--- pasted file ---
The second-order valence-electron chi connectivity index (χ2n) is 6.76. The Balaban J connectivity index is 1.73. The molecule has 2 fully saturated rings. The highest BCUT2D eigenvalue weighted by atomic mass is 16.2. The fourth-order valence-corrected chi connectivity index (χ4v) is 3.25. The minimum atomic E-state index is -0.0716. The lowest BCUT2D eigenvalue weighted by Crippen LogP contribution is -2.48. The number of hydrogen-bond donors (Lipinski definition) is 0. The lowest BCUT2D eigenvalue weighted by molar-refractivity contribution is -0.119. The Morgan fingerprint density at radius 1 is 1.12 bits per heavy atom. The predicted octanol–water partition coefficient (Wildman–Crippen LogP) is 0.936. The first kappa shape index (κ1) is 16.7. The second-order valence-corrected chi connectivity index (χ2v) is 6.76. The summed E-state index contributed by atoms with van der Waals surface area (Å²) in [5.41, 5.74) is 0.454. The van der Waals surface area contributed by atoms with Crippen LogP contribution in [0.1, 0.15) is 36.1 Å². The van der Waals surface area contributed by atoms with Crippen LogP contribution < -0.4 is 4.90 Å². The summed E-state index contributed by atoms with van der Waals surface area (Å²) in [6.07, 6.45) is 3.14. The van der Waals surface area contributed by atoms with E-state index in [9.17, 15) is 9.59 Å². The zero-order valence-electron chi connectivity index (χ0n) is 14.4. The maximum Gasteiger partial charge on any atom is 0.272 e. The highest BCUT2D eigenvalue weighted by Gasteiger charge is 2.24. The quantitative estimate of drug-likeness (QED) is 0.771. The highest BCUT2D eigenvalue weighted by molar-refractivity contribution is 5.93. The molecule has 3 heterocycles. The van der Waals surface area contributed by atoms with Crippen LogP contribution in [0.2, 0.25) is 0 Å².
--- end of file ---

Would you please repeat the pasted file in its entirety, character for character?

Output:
The second-order valence-electron chi connectivity index (χ2n) is 6.76. The Balaban J connectivity index is 1.73. The molecule has 2 fully saturated rings. The highest BCUT2D eigenvalue weighted by atomic mass is 16.2. The fourth-order valence-corrected chi connectivity index (χ4v) is 3.25. The minimum atomic E-state index is -0.0716. The lowest BCUT2D eigenvalue weighted by Crippen LogP contribution is -2.48. The number of hydrogen-bond donors (Lipinski definition) is 0. The lowest BCUT2D eigenvalue weighted by molar-refractivity contribution is -0.119. The Morgan fingerprint density at radius 1 is 1.12 bits per heavy atom. The predicted octanol–water partition coefficient (Wildman–Crippen LogP) is 0.936. The first kappa shape index (κ1) is 16.7. The second-order valence-corrected chi connectivity index (χ2v) is 6.76. The summed E-state index contributed by atoms with van der Waals surface area (Å²) in [5.41, 5.74) is 0.454. The van der Waals surface area contributed by atoms with Crippen LogP contribution in [0.1, 0.15) is 36.1 Å². The van der Waals surface area contributed by atoms with Crippen LogP contribution < -0.4 is 4.90 Å². The summed E-state index contributed by atoms with van der Waals surface area (Å²) in [6.07, 6.45) is 3.14. The van der Waals surface area contributed by atoms with E-state index in [9.17, 15) is 9.59 Å². The zero-order valence-electron chi connectivity index (χ0n) is 14.4. The maximum Gasteiger partial charge on any atom is 0.272 e. The highest BCUT2D eigenvalue weighted by Gasteiger charge is 2.24. The quantitative estimate of drug-likeness (QED) is 0.771. The highest BCUT2D eigenvalue weighted by molar-refractivity contribution is 5.93. The molecule has 3 heterocycles. The van der Waals surface area contributed by atoms with Crippen LogP contribution in [0.2, 0.25) is 0 Å².